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Info From Bin Laden Raid Shows Al Qaeda Considered Attacking Trains

WASHINGTON (CBSNewYork/AP) -- Some of the first information gleaned from Osama bin Laden's compound in Pakistan indicates al Qaeda considered attacking U.S. trains on the 10th anniversary of the Sept. 11 attacks. However, counter terrorism officials say they believe the plot was only aspirational and have no recent intelligence about any active plan for such an attack.

A Homeland Security intelligence warning sent to law enforcement officials around the country says that as of February 2010, the terror organization was considering tampering with an unspecified U.S. rail track so that a train would fall off the track at a valley or a bridge. The warning was obtained by The Associated Press and marked for official use only.

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"We're vulnerable.  We don't get checked. We have the freedoms we have and obviously that would leave us exposed to an attack," Bridget McAlphin of Freeport told CBS 2's Derricke Dennis.

This information appears to be the first widely circulated intelligence pulled from the May 1 raid. After killing bin Laden, Navy SEALs took computers, DVDs and documents from his house.

Intelligence analysts have been reviewing and translating the material, looking for information about pending plots and other terror connections.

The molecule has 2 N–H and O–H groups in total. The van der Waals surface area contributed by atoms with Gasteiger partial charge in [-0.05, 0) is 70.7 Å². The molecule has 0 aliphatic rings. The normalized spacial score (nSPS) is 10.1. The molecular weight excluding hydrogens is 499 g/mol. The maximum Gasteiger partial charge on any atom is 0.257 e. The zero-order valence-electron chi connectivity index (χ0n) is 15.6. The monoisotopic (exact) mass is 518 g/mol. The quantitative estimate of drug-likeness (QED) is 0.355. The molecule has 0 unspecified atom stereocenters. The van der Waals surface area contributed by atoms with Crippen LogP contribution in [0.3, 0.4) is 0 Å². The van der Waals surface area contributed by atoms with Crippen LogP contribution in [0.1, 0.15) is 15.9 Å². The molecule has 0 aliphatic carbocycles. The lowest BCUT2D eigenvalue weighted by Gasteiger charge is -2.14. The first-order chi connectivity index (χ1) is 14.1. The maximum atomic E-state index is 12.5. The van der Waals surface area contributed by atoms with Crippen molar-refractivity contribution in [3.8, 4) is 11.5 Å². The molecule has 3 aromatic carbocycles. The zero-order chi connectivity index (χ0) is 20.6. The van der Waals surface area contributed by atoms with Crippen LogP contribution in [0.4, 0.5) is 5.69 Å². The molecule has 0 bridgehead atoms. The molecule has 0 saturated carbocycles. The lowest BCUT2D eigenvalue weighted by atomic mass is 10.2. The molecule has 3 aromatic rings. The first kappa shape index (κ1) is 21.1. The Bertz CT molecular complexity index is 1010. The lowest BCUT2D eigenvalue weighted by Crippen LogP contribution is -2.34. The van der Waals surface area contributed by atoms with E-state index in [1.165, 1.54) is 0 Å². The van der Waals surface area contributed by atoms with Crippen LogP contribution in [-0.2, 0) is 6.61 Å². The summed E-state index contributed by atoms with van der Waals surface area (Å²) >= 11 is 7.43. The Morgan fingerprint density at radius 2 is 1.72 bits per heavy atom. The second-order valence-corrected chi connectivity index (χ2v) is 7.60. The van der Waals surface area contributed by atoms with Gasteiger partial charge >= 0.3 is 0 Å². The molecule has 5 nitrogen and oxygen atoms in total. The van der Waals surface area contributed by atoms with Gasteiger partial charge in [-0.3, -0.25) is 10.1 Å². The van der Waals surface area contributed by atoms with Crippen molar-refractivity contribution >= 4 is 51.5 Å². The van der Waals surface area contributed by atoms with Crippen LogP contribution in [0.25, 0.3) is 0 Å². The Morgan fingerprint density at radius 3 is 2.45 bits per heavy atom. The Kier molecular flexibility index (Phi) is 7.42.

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"We want to stress that this alleged al Qaeda plotting is based on initial reporting, which is often misleading or inaccurate and subject to change," Homeland spokesman Matt Chandler said.

The government has no plans to issue an official terror alert, he said.

"While it is clear there was some level of planning, we have no recent information to indicate an active ongoing plot to target transportation and no information on possible locations or specific targets," the May 5 warning said.

"We've gotten more intelligence from this operation than we've gotten in the previous 10 years," Rep. Peter King said.

However, King said that it would be impossible to have the security mechanism used in airports on mass transit.

"It would bring the entire city, the entire country to a halt," King said.

On Monday the FBI and Department of Homeland Security warned law enforcement around the country that bin Laden's death could inspire retaliatory attacks in the U.S. They said the transportation sector -- including U.S. rails -- remain attractive targets.

In 2009, officials arrested Najibullah Zazi, who admitted to receiving al Qaeda weapons and explosives training in Pakistan. Zazi was born in Afghanistan and later moved to Queens with his family.

Zazi planned to use explosives to attack major New York City transit hubs -- including Grand Central Station and Times Square Station -- while riding 1, 2, 3 and 6 lines during rush hour. Zarein Ahmedzay also has admitted to a role in the plot.

The men said they were angered by U.S. involvement in Afghanistan.

Zazi pleaded guilty to conspiracy to use weapons of mass destruction, conspiracy to commit murder in a foreign country and providing material support for a terrorist organization in 2010.  He will be sentenced later this year.

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(TM and Copyright 2011 CBS Radio Inc. and its relevant subsidiaries. CBS RADIO and EYE Logo TM and Copyright 2011 CBS Broadcasting Inc. Used under license. All Rights Reserved. This material may not be published, broadcast, rewritten, or redistributed. The Associated Press contributed to this report.)

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